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Lucy Beal, a past Kerlan Collection intern, graduated from the College of Art & Design (MCAD) in Minneapolis this May. She had her final undergraduate work on display at MCAD during the beginning of May. The show's reception was on May 11th.
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This perpetual stream of income will allow us to support collection development, public events and other appropriate activities. Ms. Orcutt was a faithful attendee at CLRC public events, including the Children's Literature Summer Forums now in its 25th year. We are grateful to Ms. Orcutt for remembering us in her estate plan.
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Nina Battistini, Helena Blackstock, Janet Gulden, Gloria Kortmeyer, Lyda Lanier, Penguin Putnam Inc.
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Kerlan Friends Renewals from January 1 - April 30, 2002
Kathleen Abel, Gerald Barnaby, Geralyn Chesner, Stuart Fenton, Yvonne Hunter, Gloria Kortmeyer, Lerner Foundation, Nancy Mambi, Phyllis Matill, Leslie Greaves Radloff, Karen Ritz, John Stewig, Nancy Techam, University of St. Thomas, Margaret Virum, Katharine Weiblen, Charlotte Strauel Wilmot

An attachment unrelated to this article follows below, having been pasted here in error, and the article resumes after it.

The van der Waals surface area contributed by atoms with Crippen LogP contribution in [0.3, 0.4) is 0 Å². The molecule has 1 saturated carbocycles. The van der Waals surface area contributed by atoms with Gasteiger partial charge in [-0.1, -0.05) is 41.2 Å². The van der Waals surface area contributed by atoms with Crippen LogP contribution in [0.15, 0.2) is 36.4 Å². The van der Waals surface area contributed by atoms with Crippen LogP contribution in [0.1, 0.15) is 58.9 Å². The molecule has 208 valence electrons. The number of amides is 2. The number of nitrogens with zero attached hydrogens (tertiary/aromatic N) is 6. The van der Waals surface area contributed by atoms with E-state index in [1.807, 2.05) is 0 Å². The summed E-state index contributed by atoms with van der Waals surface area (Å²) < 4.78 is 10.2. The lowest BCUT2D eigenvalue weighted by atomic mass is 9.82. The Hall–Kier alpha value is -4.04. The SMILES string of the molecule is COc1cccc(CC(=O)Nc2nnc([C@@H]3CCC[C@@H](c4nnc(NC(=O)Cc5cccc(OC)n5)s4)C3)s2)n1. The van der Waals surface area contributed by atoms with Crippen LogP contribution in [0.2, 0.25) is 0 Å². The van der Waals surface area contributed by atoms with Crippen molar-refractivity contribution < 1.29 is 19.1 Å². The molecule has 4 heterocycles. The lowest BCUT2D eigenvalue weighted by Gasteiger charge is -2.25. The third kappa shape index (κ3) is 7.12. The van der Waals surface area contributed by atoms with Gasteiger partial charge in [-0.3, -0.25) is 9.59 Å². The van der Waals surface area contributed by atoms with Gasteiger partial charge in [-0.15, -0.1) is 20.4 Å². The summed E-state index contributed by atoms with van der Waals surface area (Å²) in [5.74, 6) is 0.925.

The Kerlan Friends would like to thank the following people who donated funds in honor of Dr. Norine Odland: Gerald Barnaby, Karen Hoyle and Bette Peltola.
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Secretary: Anne Gray Weber
Karen M. Bihrle
Anne Gray Weber
Karen Nelson Hoyle, ex-officio
Editor, Kerlan Award Publication: Ruth Berman
Publication Party Co-Chairs: Grace Kurtz & Phyllis Mattill
Publicity & Marketing Chair: Norma Gaffron
The Friends of the Kerlan Collection act as advocates for the Collection by encouraging use of and by financially supporting this rare and unique resource.
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Memorials for Dr. Norine Odland are gratefully accepted by the fund established at her retirement: Norine Odland Endowment for Children's Literature, Fund#2829. Please make checks to University of Minnesota Foundation with the above notation and send to University of Minnesota Foundation, McNamara Alumni Center, 200 Oak Street SE, Suite 500, Minneapolis, MN 55455.
Bill Peet, renowned Disney artist and author of thirty-five children's books, died at the age of 87 on May 11th in his Los Angeles home. Bill Peet was an award-winning author and had donated studies for fifteen titles to the Kerlan Collection, including Cyrus the unsinkable sea serpant and The wump world.
Eve Titus, author of many children's books, died on February 4th, 2002. Eve Titus is best known for her Anatole and Basil books. The Kerlan Collection holds collected galley proofs for three titles, along with the artwork by Paul Galdone.